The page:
Spiritual Healing - 3 Biblical Steps to Heal Your Wounds
- Renee Davis
- 2016 Aug 18
Last week, while on vacation, my tween got a nasty cut on the tip of his finger. It wasn’t one of those superficial cuts that you stick a Band-Aid on and forget about, like the one on his knee that seemed to heal itself overnight.
This wound will be high maintenance, I fear, and take a while to heal. It’s so vulnerable, an area of the body that’s so active and important for everyday life. We’re all doing what we can—short of wrapping it in bubble wrap—to steer clear of it.
It can be really hard to protect a wound from further damage from outside influences. That got me thinking about other kinds of wounds.Deep wounds that are just as vulnerable to daily life but aren’t front and center for all to see and tiptoe around.
I’m talking about spiritual wounds. The negative spiritual effects of painful physical events, particularly chronic ones we’ve pushed so far down it seemed like they’d healed—only to find out they hadn’t.
How about you?
Has betrayal, rejection, sin, loss, or abuse cut you to your core? And are the wounds still open?
I understand, friend. I’ve had my share of spiritual wounds, some lasting for decades because I wasn’t willing to commit to treatment.
Good news, though…
The Great Physician can completely heal our broken heart and bind up our wounds, healing and making us whole.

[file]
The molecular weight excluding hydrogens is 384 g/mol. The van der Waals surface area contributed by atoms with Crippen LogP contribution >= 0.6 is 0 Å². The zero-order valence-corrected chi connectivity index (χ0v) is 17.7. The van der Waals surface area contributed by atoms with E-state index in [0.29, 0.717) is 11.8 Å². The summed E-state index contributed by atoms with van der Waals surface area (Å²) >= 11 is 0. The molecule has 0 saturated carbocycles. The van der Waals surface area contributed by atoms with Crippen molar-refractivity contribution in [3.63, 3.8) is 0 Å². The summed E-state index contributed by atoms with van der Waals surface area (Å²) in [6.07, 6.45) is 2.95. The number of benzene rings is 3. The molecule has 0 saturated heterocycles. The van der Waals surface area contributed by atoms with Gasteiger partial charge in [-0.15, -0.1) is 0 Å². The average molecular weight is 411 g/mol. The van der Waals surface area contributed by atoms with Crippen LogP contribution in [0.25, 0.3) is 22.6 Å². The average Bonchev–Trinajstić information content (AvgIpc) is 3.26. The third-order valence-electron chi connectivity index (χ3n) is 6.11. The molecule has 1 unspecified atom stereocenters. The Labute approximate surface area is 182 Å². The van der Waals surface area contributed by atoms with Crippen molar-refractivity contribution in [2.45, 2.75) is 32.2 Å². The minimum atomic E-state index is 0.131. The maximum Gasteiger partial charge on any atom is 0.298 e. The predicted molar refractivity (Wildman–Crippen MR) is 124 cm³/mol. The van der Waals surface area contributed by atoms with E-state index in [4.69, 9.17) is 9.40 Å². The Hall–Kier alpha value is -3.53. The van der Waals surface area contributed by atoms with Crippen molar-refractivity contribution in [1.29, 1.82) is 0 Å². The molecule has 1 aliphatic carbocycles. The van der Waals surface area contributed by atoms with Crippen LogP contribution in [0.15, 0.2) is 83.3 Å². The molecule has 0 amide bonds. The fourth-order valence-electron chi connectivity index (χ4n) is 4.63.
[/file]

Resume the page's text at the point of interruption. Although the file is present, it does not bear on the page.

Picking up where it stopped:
But, just as with any physical wound, we have a role to play in our healing. There are steps The Healer would have us take to partner with Him in our recovery and restoration. Yes, sometimes God chooses to work a miracle in our lives, healing us immediately of the pain and completely shutting up our wounds for good. It can happen!
However, for many of us, spiritual healing will be a process. And, honestly, it wouldn’t be fair of me to tell you that these three steps are easy-peasy, that healing will happen overnight, or that you’ll never receive any more wounds.
3 Biblical Steps to Spiritual Healing
But, I can tell you that, though it may take longer than we’d like, through God’s grace and mercy it is possible to have our once-and-for-all healing of the spirit.
1. CLEANSE THE WOUND
As with any physical wound, spiritual wounds must be thoroughly cleansed in order to prepare for complete healing. And that can really be a painful process.
Our cleansing starts with prayer. We must come to Him, earnestly asking in faith that He heal us and make us whole. And we must be willing to receive our healing.
Though most spiritual wounds are caused by others, we ourselves can be the cause of our spiritual damage. No matter the cause, unforgiveness is at the root. We must ask God to help us forgive those who’ve hurt us (even if that means asking Him to help us forgive ourselves). Forgiveness is a choice that has to be made to break the cycle of chronic spiritual debilitation and bondage.
When we forgive, we purge bitterness, strife, resentfulness, hurt, anger, guilt, self-pity—toxins that otherwise would negatively affect the wound and hinder its ability to completely heal. This cleansing prepares us for our long-awaited, complete healing.
Make the choice to forgive. It’s time to finally be healed, friend.
2. PROTECT THE WOUND
He heals the brokenhearted and binds up their wounds. Psalm 147:3 (NKJV)